One of my favorite passages is in the last chapter:

"Tell me now...since you are older and wiser, by what ends does a man ever partially control his fate?  It is obvious from the special history of our kind that favorites are played, but if this is so, then how do you account for those who are ill-treated?  The worship of pagan gods, which once answered all this, is no longer fashionable.  Modern religions ignore the matter of fate.  So we are left confused and without direction.
Let us admit, then, that the complete answer may only be revealed when it can no longer serve those most interested.
Perhaps we should hide in childlike visions of afterlife wherein those pronounced good may play upon harps and those pronounced evil, stoke fires.
...At least let us admit that the pattern of anyone's fate is only partly contrived by the individual."

Ernest K. Gann, "Fate is the Hunter"

There's an idea in there that says something to me.  I haven't figured out quite what it is or what it means yet...but if I leave that book on the nightstand long enough, I just might.

Sunday, December 11, 2011

The End (of the OCS)

So down the road we went with our travelling show.  After our brush with the detector, there were only minor distractions and I spent the next few hours trying to look cool and collected.  My mother told me once that she thought I was like a duck; calm and unruffled on the surface but paddling like crazy underneath.  If only she knew how true that was.
Finally, it came down to the last long swoop off the hill into home.  By some accident, the set on the brakes was right and we coasted in like we knew what we were doing.  And just like that, it was almost over.  The plan was to change head-end crews first, then have the fresh guys pull the rear of the train to a crossing to load and unload passengers.  Sounded good to me.  There suddenly wasn't much energy left in the old guy.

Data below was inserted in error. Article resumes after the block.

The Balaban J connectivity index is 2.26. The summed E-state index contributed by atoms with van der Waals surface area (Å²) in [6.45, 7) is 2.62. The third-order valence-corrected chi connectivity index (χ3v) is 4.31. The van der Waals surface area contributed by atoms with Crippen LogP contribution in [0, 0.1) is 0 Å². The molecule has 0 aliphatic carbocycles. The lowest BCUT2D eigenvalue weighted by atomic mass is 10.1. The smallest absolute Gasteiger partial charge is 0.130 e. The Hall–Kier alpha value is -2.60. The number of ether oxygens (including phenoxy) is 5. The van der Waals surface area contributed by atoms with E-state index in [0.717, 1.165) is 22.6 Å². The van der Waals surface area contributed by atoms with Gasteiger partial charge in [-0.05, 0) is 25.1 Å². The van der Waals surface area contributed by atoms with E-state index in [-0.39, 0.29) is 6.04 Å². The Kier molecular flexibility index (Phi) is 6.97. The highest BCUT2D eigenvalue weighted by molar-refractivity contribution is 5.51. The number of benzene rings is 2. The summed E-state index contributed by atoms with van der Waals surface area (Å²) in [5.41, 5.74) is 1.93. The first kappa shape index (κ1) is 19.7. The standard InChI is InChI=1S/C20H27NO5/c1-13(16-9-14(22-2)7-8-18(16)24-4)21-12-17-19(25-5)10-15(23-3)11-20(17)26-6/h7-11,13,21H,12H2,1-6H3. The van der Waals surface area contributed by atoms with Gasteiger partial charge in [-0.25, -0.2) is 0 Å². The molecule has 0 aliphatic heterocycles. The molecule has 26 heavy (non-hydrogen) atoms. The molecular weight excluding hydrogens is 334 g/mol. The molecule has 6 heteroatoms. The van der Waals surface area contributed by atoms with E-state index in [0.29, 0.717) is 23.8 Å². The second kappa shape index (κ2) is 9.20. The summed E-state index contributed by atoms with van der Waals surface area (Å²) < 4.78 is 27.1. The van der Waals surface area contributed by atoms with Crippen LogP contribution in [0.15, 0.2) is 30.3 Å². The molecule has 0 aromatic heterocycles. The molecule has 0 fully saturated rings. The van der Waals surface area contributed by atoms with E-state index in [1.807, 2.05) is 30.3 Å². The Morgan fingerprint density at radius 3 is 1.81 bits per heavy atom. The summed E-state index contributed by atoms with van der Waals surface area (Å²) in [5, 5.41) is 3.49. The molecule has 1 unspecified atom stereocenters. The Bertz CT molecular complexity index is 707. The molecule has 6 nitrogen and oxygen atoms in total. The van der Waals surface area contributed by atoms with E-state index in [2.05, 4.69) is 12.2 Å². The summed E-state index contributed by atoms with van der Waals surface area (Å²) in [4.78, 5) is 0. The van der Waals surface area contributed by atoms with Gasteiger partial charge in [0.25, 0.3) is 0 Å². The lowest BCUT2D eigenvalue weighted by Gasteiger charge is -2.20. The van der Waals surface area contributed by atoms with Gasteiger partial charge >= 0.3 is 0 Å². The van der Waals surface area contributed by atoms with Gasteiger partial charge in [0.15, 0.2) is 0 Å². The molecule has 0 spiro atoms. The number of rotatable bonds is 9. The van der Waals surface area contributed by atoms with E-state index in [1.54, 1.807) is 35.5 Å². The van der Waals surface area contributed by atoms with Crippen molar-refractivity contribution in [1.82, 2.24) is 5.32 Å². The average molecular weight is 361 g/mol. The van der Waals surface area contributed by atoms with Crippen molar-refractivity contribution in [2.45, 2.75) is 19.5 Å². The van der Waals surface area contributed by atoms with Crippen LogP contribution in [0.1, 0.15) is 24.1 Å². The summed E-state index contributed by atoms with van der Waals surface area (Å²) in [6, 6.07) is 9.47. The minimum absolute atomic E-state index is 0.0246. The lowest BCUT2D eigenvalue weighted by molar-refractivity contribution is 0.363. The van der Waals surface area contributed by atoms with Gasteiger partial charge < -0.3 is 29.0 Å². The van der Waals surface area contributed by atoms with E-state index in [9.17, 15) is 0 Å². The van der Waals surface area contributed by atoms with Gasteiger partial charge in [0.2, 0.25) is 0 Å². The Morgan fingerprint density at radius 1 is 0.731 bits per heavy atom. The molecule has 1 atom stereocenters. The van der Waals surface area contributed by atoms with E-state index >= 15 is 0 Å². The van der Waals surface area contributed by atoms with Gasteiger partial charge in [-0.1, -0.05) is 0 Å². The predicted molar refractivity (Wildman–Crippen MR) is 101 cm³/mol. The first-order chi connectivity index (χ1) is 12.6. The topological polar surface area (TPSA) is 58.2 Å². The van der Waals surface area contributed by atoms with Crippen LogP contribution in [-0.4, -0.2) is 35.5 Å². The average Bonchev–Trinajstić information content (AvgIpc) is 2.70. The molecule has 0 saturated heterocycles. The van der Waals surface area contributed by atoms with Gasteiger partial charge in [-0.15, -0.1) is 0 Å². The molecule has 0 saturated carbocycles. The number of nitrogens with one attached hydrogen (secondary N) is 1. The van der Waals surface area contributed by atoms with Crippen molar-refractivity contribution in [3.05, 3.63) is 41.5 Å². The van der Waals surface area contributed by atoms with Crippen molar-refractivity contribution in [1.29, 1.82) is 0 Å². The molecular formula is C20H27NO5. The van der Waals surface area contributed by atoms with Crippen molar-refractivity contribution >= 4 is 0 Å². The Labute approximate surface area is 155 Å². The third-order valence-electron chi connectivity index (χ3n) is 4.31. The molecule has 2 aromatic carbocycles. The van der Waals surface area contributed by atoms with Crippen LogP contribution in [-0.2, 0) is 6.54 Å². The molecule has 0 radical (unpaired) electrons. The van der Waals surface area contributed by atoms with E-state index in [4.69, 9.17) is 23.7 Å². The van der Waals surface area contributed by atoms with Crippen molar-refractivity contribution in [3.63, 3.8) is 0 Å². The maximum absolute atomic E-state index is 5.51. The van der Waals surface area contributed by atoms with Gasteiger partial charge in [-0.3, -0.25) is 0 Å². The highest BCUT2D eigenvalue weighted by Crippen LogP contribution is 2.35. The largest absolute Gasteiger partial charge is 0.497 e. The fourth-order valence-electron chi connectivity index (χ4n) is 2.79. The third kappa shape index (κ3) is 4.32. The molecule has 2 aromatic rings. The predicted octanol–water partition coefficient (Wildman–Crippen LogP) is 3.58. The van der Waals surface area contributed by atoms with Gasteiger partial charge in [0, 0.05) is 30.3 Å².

I pulled to a stop and sagged in my seat.  Suddenly I was very weary even though it was not yet noon.  The outbound crew waited by the ladder as we handed out our grips, still trying to do everything by the book right to the bitter end.  The Road Foremen thanked us and smiled.  One leg of the trip was over for them and we hadn't gotten them or us dismissed.  I thought I might actually kiss the ground when my boots came down off the last step.  I refrained however and contented myself with giving the outbound a fare-thee-well rundown and then fading into the background to watch the proceedings.

The last car stopped on the dot and a whirl of passengers came and went.  At the last minute, my CEO appeared one more time and shook my hand.  Our Chief Operating Officer also swung by and chatted a minute or two before it was time for them to load up and head west.  As before, there was more talk of bicycles than trains.  Funny thing...bicycles...who ever would have thought?  A smile and a wave and they were off to board the coaches.  I hung out for a minute to watch the markers go around the corner and out of sight.  Suddenly I realized I felt like I'd been hit by a truck and staggered across the track to the office to call it a day.  My grip and book bag felt like they weighed as much as the train and I realized my vest was on inside-out.  Oh well.